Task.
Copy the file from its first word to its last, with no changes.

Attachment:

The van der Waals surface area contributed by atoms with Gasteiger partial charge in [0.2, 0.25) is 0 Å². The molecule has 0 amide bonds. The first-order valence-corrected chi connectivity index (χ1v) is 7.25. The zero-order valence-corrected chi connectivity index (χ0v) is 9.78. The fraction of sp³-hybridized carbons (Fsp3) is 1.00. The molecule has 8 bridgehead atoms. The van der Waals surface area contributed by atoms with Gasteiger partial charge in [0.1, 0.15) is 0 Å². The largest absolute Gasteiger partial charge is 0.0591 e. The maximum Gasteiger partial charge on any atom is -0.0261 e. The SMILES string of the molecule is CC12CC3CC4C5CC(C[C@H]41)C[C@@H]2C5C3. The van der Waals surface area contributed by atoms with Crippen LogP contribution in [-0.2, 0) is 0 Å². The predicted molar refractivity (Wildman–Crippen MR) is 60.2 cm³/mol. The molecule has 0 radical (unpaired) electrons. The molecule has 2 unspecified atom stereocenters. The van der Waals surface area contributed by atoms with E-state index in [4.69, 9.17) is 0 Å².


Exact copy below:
The van der Waals surface area contributed by atoms with Gasteiger partial charge in [0.2, 0.25) is 0 Å². The molecule has 0 amide bonds. The first-order valence-corrected chi connectivity index (χ1v) is 7.25. The zero-order valence-corrected chi connectivity index (χ0v) is 9.78. The fraction of sp³-hybridized carbons (Fsp3) is 1.00. The molecule has 8 bridgehead atoms. The van der Waals surface area contributed by atoms with Gasteiger partial charge in [0.1, 0.15) is 0 Å². The largest absolute Gasteiger partial charge is 0.0591 e. The maximum Gasteiger partial charge on any atom is -0.0261 e. The SMILES string of the molecule is CC12CC3CC4C5CC(C[C@H]41)C[C@@H]2C5C3. The van der Waals surface area contributed by atoms with Crippen LogP contribution in [-0.2, 0) is 0 Å². The predicted molar refractivity (Wildman–Crippen MR) is 60.2 cm³/mol. The molecule has 0 radical (unpaired) electrons. The molecule has 2 unspecified atom stereocenters. The van der Waals surface area contributed by atoms with E-state index in [4.69, 9.17) is 0 Å².